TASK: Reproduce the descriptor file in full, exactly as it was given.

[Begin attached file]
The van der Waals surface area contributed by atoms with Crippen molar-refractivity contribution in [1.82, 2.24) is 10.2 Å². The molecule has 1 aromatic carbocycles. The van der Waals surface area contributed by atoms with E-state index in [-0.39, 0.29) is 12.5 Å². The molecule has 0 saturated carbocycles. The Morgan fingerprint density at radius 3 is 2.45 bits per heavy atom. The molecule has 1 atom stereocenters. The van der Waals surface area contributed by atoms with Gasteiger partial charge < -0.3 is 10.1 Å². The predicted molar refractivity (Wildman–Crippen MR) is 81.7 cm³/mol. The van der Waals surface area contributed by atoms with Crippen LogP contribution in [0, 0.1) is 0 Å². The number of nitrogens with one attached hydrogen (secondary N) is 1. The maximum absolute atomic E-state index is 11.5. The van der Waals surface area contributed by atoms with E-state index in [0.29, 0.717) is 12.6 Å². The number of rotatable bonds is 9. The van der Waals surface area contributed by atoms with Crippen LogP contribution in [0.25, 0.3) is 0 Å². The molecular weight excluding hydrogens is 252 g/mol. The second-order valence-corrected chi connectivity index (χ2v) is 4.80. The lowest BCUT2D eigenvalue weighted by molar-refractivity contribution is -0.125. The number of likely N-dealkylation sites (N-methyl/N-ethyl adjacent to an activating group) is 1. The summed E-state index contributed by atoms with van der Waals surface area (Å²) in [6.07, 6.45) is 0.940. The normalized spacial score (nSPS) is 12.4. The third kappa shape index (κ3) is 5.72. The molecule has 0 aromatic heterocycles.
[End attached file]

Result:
The van der Waals surface area contributed by atoms with Crippen molar-refractivity contribution in [1.82, 2.24) is 10.2 Å². The molecule has 1 aromatic carbocycles. The van der Waals surface area contributed by atoms with E-state index in [-0.39, 0.29) is 12.5 Å². The molecule has 0 saturated carbocycles. The Morgan fingerprint density at radius 3 is 2.45 bits per heavy atom. The molecule has 1 atom stereocenters. The van der Waals surface area contributed by atoms with Gasteiger partial charge < -0.3 is 10.1 Å². The predicted molar refractivity (Wildman–Crippen MR) is 81.7 cm³/mol. The van der Waals surface area contributed by atoms with Crippen LogP contribution in [0, 0.1) is 0 Å². The number of nitrogens with one attached hydrogen (secondary N) is 1. The maximum absolute atomic E-state index is 11.5. The van der Waals surface area contributed by atoms with E-state index in [0.29, 0.717) is 12.6 Å². The number of rotatable bonds is 9. The van der Waals surface area contributed by atoms with Crippen LogP contribution in [0.25, 0.3) is 0 Å². The molecular weight excluding hydrogens is 252 g/mol. The second-order valence-corrected chi connectivity index (χ2v) is 4.80. The lowest BCUT2D eigenvalue weighted by molar-refractivity contribution is -0.125. The number of likely N-dealkylation sites (N-methyl/N-ethyl adjacent to an activating group) is 1. The summed E-state index contributed by atoms with van der Waals surface area (Å²) in [6.07, 6.45) is 0.940. The normalized spacial score (nSPS) is 12.4. The third kappa shape index (κ3) is 5.72. The molecule has 0 aromatic heterocycles.